Washington, July 28 : Scientists at NYU Langone Medical Center have discovered that the beta amyloid peptide - which accumulates in brain plaques in people with Alzheimer's disease - not only plays a role in the development of the disease, but is also crucial in modulating learning and memory consolidation in the normal brain.
Dr. Paul M. Mathews, an Assistant Professor in the Department of Psychiatry, has revealed that the finding results from a study on rats, wherein his team manipulated levels of the beta amyloid peptide.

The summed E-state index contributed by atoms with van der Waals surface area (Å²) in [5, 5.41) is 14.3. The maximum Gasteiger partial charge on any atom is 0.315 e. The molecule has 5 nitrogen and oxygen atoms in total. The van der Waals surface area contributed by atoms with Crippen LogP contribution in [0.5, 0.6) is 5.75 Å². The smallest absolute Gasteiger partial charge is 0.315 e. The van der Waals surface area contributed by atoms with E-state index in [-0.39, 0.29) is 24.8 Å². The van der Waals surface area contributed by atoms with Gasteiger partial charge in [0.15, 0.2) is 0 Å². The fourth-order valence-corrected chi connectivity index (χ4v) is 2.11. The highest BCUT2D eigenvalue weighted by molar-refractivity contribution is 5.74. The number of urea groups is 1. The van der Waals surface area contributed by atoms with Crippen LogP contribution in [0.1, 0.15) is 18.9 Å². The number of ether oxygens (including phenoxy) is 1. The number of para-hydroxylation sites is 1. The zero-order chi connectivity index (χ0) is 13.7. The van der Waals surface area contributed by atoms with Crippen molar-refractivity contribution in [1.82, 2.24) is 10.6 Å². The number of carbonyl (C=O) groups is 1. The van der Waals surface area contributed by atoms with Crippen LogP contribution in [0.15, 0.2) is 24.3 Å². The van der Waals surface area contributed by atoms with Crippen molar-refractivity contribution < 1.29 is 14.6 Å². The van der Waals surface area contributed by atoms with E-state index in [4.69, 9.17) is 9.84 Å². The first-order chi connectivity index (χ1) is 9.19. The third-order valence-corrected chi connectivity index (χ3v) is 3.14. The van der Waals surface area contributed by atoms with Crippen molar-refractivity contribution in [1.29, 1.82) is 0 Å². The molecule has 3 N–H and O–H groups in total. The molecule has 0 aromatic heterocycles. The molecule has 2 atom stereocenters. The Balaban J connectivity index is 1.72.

During the study, the researcher controlled peptide levels in a region of the brain that is important in learning and memory.
Dr. Mathews says that the study suggests that the peptide's disruption may be one of the underlying causes of nerve dysfunction during Alzheimer's disease pathogenesis.
A presentation on the study was made at the ongoing Alzheimer's Association 2008 International Conference, which ends on July 31 in Chicago.